86 citations


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  • ...Note that the same value was reported for the experiments in [8] on pine samples....

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Journal ArticleDOI
Abstract: This paper presents measurements of the heat flux distribution to the surface of four square towers exposed to buoyant turbulent flames.The steel towers represent an idealisation of a rack storage configuration at reduced scale. Each tower was 1.8 m high and 0.3 m×0.3 m wide. The fuel was supplied from a circular gas burner at the floor. Three different gaseous fuels were used: carbon monoxide (CO), propane (C 3 H 8 ), and propylene (C 3 H 6 ). These fuels cover a wide range of flame sootiness resulting in distinctly different flame heat fluxes. At the same overall heat release rates the peak heat fluxes from C 3 H 8 flames were twice those from CO flames, whereas the peak heat fluxes from C 3 H 8 flames were 2.8 times those from CO flames. Heat fluxes were measured by thermocouples spot-welded to the back of the steel sheets. They were measured at 52 different locations. This measurement method turns out to be simple, accurate and robust in addition to being inexpensive. Formulas are provided for the flame heat flux distribution in terms of the overall fire heat release rate, fuel sootiness and separation distance between the towers. The formulas are suitable for direct use by engineering models of fire growth in storage geometries. The paper also provides additional data needed for the development of more general CFD models capable of predicting fire growth of other geometries.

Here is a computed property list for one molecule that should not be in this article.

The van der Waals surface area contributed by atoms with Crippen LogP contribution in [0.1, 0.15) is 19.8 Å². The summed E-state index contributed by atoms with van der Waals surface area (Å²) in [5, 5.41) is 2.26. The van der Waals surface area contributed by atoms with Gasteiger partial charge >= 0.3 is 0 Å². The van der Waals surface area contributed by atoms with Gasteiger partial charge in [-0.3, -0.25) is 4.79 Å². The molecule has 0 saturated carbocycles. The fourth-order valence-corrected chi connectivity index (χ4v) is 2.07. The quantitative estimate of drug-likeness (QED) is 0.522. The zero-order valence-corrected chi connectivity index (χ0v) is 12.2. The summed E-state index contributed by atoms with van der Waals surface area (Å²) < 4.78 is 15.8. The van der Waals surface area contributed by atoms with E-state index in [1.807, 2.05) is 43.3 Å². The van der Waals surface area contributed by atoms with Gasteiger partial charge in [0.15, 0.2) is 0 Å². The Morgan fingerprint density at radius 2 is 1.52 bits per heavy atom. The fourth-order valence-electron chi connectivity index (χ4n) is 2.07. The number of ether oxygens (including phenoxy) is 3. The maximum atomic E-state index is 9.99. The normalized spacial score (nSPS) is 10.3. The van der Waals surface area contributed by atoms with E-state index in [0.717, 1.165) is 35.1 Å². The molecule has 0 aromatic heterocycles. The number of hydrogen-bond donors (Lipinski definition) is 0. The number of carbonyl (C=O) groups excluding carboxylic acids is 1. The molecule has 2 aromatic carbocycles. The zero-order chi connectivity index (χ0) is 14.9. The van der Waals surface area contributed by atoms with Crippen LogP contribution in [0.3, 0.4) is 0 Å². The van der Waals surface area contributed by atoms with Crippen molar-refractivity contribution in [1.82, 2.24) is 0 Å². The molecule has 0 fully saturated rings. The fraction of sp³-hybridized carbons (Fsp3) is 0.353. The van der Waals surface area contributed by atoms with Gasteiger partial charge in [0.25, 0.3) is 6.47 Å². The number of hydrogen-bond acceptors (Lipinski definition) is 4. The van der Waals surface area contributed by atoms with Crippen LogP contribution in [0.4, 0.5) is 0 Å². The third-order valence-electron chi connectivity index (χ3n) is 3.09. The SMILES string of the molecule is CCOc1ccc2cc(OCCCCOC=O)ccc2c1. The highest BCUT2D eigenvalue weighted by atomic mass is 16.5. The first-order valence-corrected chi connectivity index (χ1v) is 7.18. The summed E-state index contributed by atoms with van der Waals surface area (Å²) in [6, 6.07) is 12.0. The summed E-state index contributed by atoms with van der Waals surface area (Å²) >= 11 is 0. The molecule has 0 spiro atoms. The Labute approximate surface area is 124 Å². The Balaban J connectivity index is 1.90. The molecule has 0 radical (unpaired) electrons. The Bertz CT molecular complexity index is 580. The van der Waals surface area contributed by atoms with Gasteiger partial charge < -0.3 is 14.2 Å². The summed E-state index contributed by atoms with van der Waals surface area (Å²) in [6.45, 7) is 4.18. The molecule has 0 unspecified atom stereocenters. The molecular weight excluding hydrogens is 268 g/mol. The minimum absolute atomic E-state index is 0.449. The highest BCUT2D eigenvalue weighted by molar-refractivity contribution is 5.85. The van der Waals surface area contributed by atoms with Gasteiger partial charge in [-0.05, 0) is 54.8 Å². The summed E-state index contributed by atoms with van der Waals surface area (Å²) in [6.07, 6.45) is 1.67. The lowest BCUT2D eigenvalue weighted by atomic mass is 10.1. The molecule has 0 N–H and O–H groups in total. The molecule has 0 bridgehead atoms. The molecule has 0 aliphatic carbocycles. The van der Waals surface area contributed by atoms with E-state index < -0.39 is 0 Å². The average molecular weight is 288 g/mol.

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Additional excerpts

  • ...fuel sootiness [3, 4] is avoided....

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Journal ArticleDOI
Abstract: In a simulation of a developing fire, flame spread must be properly accounted for. The pyrolysis model is important in this respect. To that purpose, we develop a simplified enthalpy-based pyrolysis model that is extendable to multi-dimensional solid-phase treatments. This model is to be coupled to gas phase turbulent combustion simulations. The description of the pyrolysis process is simplified in order to acquire short simulation times. In this paper, first, the basic thermodynamic description of pyrolysis phenomena is revisited for charring and non-charring materials, possibly containing moisture. The heat of pyrolysis is defined and its relation to the formation enthalpies of individual constituents is explained. Solving only one equation for enthalpy on a fixed computational mesh, provides a useful description of the transport of heat and the pyrolysis process inside the solid material. Models for e.g. char oxidation or complex transport of the pyrolysis gases or water vapour inside the solid material can be coupled to the present model. Next, numerical issues and implementation are discussed. We consider basic test cases with imposed external heat flux to a solid material that can be dry or contain moisture. We illustrate that continuous pyrolysis gases mass flow rates are obtained when a piecewise linear representation of the temperature field is adopted on the fixed computational mesh. With constant temperature per computational cell, discontinuities, with sudden drops to zero, are encountered, as reported in the literature. We show that the present model formulation is robust with respect to numerical aspects (cell size and time step) and that the model performs well for variable external heat fluxes. For charring and non-charring materials, we validate the model results by means of numerical reference test cases and experimental data. By means of a numerical test case, we show that the model, when coupled to CFD calculations, is able to simulate flame spread.